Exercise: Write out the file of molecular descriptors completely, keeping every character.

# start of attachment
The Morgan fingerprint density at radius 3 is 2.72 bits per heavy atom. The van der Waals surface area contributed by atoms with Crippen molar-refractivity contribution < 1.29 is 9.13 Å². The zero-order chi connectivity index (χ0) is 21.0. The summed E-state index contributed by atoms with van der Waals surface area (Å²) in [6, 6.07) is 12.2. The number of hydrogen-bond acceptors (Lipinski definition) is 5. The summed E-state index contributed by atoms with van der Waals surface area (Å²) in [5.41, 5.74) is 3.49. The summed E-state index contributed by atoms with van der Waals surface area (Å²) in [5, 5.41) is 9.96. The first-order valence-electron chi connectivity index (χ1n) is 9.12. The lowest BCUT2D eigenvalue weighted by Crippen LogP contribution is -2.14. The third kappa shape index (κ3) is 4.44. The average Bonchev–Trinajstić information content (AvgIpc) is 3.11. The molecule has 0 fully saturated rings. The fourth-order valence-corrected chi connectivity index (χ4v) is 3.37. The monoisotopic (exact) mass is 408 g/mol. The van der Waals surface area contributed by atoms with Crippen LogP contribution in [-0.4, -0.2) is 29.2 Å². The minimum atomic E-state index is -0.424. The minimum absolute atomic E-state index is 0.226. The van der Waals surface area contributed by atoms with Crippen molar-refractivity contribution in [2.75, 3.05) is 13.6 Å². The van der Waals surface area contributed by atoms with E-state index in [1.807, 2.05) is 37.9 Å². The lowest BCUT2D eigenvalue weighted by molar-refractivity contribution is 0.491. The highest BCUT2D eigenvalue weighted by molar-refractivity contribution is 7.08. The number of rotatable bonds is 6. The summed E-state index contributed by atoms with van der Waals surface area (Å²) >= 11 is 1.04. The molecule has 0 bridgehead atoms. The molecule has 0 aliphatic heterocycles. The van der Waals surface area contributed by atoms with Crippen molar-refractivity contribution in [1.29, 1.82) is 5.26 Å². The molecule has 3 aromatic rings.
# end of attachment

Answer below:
The Morgan fingerprint density at radius 3 is 2.72 bits per heavy atom. The van der Waals surface area contributed by atoms with Crippen molar-refractivity contribution < 1.29 is 9.13 Å². The zero-order chi connectivity index (χ0) is 21.0. The summed E-state index contributed by atoms with van der Waals surface area (Å²) in [6, 6.07) is 12.2. The number of hydrogen-bond acceptors (Lipinski definition) is 5. The summed E-state index contributed by atoms with van der Waals surface area (Å²) in [5.41, 5.74) is 3.49. The summed E-state index contributed by atoms with van der Waals surface area (Å²) in [5, 5.41) is 9.96. The first-order valence-electron chi connectivity index (χ1n) is 9.12. The lowest BCUT2D eigenvalue weighted by Crippen LogP contribution is -2.14. The third kappa shape index (κ3) is 4.44. The average Bonchev–Trinajstić information content (AvgIpc) is 3.11. The molecule has 0 fully saturated rings. The fourth-order valence-corrected chi connectivity index (χ4v) is 3.37. The monoisotopic (exact) mass is 408 g/mol. The van der Waals surface area contributed by atoms with Crippen LogP contribution in [-0.4, -0.2) is 29.2 Å². The minimum atomic E-state index is -0.424. The minimum absolute atomic E-state index is 0.226. The van der Waals surface area contributed by atoms with Crippen molar-refractivity contribution in [2.75, 3.05) is 13.6 Å². The van der Waals surface area contributed by atoms with E-state index in [1.807, 2.05) is 37.9 Å². The lowest BCUT2D eigenvalue weighted by molar-refractivity contribution is 0.491. The highest BCUT2D eigenvalue weighted by molar-refractivity contribution is 7.08. The number of rotatable bonds is 6. The summed E-state index contributed by atoms with van der Waals surface area (Å²) >= 11 is 1.04. The molecule has 0 bridgehead atoms. The molecule has 0 aliphatic heterocycles. The van der Waals surface area contributed by atoms with Crippen molar-refractivity contribution in [1.29, 1.82) is 5.26 Å². The molecule has 3 aromatic rings.